April 26th, 2005

Posted by: Roger Pielke, Jr.

Last week the Government Accountability Office (GAO) released a letter report (PDF) on the structure of the U.S. government’s Climate Change Science Program (CCSP). The New York Times characterized the report as follows, “The Bush administration’s program to study climate change lacks a major component required by law, according to Congressional investigators. The program fails to include periodic assessments of how rising temperatures may affect people and the environment.” The GAO concludes that due to the structure of the CCSP and its process for connecting science with decision makers, “it may be difficult for the Congress and others to use this information effectively as the basis for making decisions on climate policy.”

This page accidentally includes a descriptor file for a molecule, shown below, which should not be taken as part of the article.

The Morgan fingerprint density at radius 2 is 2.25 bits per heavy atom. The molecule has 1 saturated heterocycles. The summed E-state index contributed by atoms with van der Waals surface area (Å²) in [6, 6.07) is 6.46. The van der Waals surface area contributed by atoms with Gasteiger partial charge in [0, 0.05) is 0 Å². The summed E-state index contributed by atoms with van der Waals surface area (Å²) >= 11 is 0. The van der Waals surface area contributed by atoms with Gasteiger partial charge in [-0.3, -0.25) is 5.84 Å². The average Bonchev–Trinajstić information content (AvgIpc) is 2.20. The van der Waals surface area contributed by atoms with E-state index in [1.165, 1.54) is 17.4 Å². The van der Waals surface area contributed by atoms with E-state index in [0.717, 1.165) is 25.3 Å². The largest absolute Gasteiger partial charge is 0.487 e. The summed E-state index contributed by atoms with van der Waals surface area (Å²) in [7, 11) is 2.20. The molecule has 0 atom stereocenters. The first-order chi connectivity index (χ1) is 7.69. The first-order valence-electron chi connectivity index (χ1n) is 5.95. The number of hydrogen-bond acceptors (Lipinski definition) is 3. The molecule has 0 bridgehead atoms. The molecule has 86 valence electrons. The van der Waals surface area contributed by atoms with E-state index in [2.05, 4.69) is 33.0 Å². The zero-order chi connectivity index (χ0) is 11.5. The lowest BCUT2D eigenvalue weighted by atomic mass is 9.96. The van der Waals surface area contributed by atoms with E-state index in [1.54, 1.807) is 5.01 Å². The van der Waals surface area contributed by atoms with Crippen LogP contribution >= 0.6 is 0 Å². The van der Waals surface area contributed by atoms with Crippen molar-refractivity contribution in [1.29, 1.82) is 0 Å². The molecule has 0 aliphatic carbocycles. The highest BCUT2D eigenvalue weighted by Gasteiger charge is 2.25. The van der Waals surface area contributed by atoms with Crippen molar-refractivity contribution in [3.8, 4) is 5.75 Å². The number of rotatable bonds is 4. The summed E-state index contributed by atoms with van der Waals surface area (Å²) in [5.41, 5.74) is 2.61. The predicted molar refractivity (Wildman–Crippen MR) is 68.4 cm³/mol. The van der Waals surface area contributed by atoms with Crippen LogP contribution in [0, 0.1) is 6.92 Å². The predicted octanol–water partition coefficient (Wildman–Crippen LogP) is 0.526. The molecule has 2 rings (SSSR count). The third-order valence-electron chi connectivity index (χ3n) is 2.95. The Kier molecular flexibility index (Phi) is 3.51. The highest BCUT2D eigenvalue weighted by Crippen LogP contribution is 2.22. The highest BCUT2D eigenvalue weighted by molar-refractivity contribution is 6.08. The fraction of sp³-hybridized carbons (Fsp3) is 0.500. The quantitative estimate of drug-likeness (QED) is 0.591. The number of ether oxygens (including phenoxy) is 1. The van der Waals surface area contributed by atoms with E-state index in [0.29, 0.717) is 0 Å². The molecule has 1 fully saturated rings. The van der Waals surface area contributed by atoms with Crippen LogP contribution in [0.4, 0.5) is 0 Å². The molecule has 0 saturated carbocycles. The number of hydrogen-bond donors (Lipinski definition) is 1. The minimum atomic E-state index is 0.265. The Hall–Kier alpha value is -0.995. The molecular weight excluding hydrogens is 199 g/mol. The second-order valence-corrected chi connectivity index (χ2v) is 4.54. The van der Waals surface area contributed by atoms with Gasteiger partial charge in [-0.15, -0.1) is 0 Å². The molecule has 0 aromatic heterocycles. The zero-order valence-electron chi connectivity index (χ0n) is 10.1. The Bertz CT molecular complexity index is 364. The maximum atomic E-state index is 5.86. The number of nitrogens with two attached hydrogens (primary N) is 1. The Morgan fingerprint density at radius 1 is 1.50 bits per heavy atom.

The GAO report was interpreted by the New York Times as a narrow criticism of the Bush Administration, but what is missing is the historical context. The CCSP, and its former incarnation as the U.S. Global Change Research Program (USGCRP), have always deemphasized research on the impacts of climate change and on mitigation and adaptation responses. It is probably true that the Bush Administration is happy with a CCSP focused on questions of climate science absent an impacts or policy context, but this stance is possible because it overlaps with the long-time interests of the climate science community in avoiding these issues as well.

I’ll claim to know something about this subject because my PhD thesis (1994) was an evaluation of the USGCRP’s ability to contribute useful information to policy makers, and the dynamics reported on by the GAO go back to the late 1980s. Here is some background (references at the bottom):